Quoting ShenValleyFlyFish:
Also depends what part of Florida. The further south geographically the more northern phonetically. East-west matters too. Probably ought to refer to the area as "The Floridas"


And in S Fla the abbreviated version "finna", is used more often.
Member Since: September 6, 2009 Posts: 2 Comments: 3774
3706. Grothar
4:44 PM GMT on June 05, 2011
Quoting fmhurricane2009:


Gro, it looks like your right, see post 3680, I looked at the animation and it looks like an overshooting top, but it is growing in aerial coverage. Is that the burst you were talking about?
FM


Yes, it is. At least someone is taking me seriously on the weather instead of just laughing at my jokes. Thanks fm. LOL The main convectin will HAVE to occur to the SE of Jamaica, especially if the cirrus outflow is as strong as it appears. A circulation may be trying to form, but it appears to be very mid-level and not a surface low at this time.
Member Since: July 17, 2009 Posts: 71 Comments: 26828
3705. PcolaDan
4:42 PM GMT on June 05, 2011
Ash from the volcano in Chile

Member Since: August 22, 2008 Posts: 12 Comments: 6010
3704. stormpetrol
4:42 PM GMT on June 05, 2011
I think the LLC is at 17N/79W, clear spin on visible
Member Since: April 29, 2007 Posts: 0 Comments: 8001
3703. sammywammybamy
4:42 PM GMT on June 05, 2011
Quoting FLdewey:
*facepalm* for the Katrina reference.

I think I'll go do some yardwork... das blog should be a zoo tonight. I'll bring the popcorn - Aqua you bring the drinks.


What should i Bring?
Member Since: June 17, 2006 Posts: 44 Comments: 5010
3702. scott39
4:40 PM GMT on June 05, 2011
Quoting PcolaDan:


There's a joke in there somewhere.......
HeHe
Member Since: June 13, 2009 Posts: 0 Comments: 6886
3701. stormwatcherCI
4:40 PM GMT on June 05, 2011
Quoting PcolaDan:


I think this new Ike is an impostor. A yankee transplant to the South. ;)
:) I was beginning to think I was on the wrong blog.
Member Since: October 9, 2008 Posts: 0 Comments: 8424
3700. ShenValleyFlyFish
4:40 PM GMT on June 05, 2011
Quoting presslord:
it's either fixin' or afixin'...no 'g'
Also depends what part of Florida. The further south geographically the more northern phonetically. East-west matters too. Probably ought to refer to the area as "The Floridas"
Member Since: September 9, 2007 Posts: 36 Comments: 4687
3699. sammywammybamy
4:40 PM GMT on June 05, 2011
Quoting emcf30:


Yep, once the low gets totally under the high,the thunderstorms will become more symmetrical around the low. We should then see a TD form. We will have a couple of days before the mid level shear starts to pick up.


40-50% at the Next TWO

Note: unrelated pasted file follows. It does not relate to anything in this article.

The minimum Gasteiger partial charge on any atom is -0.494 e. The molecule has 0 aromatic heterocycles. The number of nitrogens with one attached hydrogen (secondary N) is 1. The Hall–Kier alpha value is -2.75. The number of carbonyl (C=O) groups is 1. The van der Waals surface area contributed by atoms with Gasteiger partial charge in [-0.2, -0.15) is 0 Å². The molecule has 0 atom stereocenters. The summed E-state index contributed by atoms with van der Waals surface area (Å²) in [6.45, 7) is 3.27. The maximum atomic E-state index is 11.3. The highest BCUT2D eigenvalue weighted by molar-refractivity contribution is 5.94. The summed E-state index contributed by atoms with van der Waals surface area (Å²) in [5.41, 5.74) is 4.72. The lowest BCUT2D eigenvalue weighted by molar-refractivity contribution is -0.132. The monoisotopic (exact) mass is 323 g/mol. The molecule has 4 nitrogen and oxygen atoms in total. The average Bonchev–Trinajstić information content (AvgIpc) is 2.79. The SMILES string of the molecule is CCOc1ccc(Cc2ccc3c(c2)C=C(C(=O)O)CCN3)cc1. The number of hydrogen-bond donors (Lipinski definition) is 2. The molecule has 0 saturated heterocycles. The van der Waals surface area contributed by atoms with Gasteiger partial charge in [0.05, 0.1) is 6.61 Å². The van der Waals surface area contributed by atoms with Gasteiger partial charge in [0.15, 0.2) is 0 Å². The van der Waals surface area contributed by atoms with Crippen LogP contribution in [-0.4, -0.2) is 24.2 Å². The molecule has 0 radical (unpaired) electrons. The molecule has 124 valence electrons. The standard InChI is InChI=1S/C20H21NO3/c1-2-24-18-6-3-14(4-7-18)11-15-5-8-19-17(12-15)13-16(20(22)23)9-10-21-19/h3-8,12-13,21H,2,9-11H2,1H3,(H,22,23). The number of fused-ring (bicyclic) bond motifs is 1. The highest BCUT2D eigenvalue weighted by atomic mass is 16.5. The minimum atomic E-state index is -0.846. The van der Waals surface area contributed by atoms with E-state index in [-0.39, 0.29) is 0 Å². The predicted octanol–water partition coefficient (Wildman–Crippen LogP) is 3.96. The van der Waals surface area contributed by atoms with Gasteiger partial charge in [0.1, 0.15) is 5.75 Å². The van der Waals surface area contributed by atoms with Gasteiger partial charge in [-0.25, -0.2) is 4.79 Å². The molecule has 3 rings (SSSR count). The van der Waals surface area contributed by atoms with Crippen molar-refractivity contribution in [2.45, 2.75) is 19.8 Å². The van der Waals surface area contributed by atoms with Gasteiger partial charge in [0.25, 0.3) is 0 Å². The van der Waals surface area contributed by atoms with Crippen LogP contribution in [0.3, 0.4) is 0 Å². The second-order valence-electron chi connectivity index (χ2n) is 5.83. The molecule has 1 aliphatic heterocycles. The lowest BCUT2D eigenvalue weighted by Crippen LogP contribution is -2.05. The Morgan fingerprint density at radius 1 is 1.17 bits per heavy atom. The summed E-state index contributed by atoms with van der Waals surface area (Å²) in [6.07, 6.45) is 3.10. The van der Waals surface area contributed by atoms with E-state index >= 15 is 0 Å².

Member Since: June 17, 2006 Posts: 44 Comments: 5010
3698. SouthALWX
4:39 PM GMT on June 05, 2011
most interesting to me, will be what happens when the wave south of Hispaniola crashes in.... http://www.ssd.noaa.gov/goes/flt/t2/flash-vis-s.ht ml
Member Since: August 27, 2008 Posts: 0 Comments: 1497
3697. MiamiHurricanes09
4:39 PM GMT on June 05, 2011
That spin that we see within the convective mass appears to be in the mid-levels. The lower-level cloud deck is rotating further west. Notice on visible how there is no outflow going into the convective mass from the west to east.
Member Since: September 2, 2009 Posts: 130 Comments: 21194
3696. aquak9
4:38 PM GMT on June 05, 2011
Quoting AllStar17:
Too bad there isn't any Hurricane Hunter data to give us the real story.

+1000!!
Member Since: August 13, 2005 Posts: 171 Comments: 26253
3695. PcolaDan
4:38 PM GMT on June 05, 2011
Quoting scott39:
For now I see a whop-sided Invest! 94L needs more time to Bake.


There's a joke in there somewhere.......
Member Since: August 22, 2008 Posts: 12 Comments: 6010
3694. IKE
4:38 PM GMT on June 05, 2011

Quoting Grothar:


Isn't that afixing?
lol
Member Since: June 9, 2005 Posts: 23 Comments: 37858
3693. FLdewey
4:37 PM GMT on June 05, 2011
*facepalm* for the Katrina reference.

I think I'll go do some yardwork... das blog should be a zoo tonight. I'll bring the popcorn - Aqua you bring the drinks.
Member Since: August 19, 2008 Posts: 42 Comments: 6269
3692. WeatherNerdPR
4:37 PM GMT on June 05, 2011
Quoting Stormchaser2007:

94L is looking great!
Member Since: July 7, 2010 Posts: 0 Comments: 5725
3691. PcolaDan
4:37 PM GMT on June 05, 2011
Quoting presslord:
it's either fixin' or afixin'...no 'g'


I think this new Ike is an impostor. A yankee transplant to the South. ;)
Member Since: August 22, 2008 Posts: 12 Comments: 6010
3690. fmhurricane2009
4:36 PM GMT on June 05, 2011
Quoting Grothar:


If there is a spin, that would indicate that the main ball of convection we now see will start to split apart. As energy starts pulling in one direction, it removes the energy on the weakest part. I would not be surprise to see two separate areas starting. However, I still maintain that the main burst will occur to the immediate SE of Jamaica.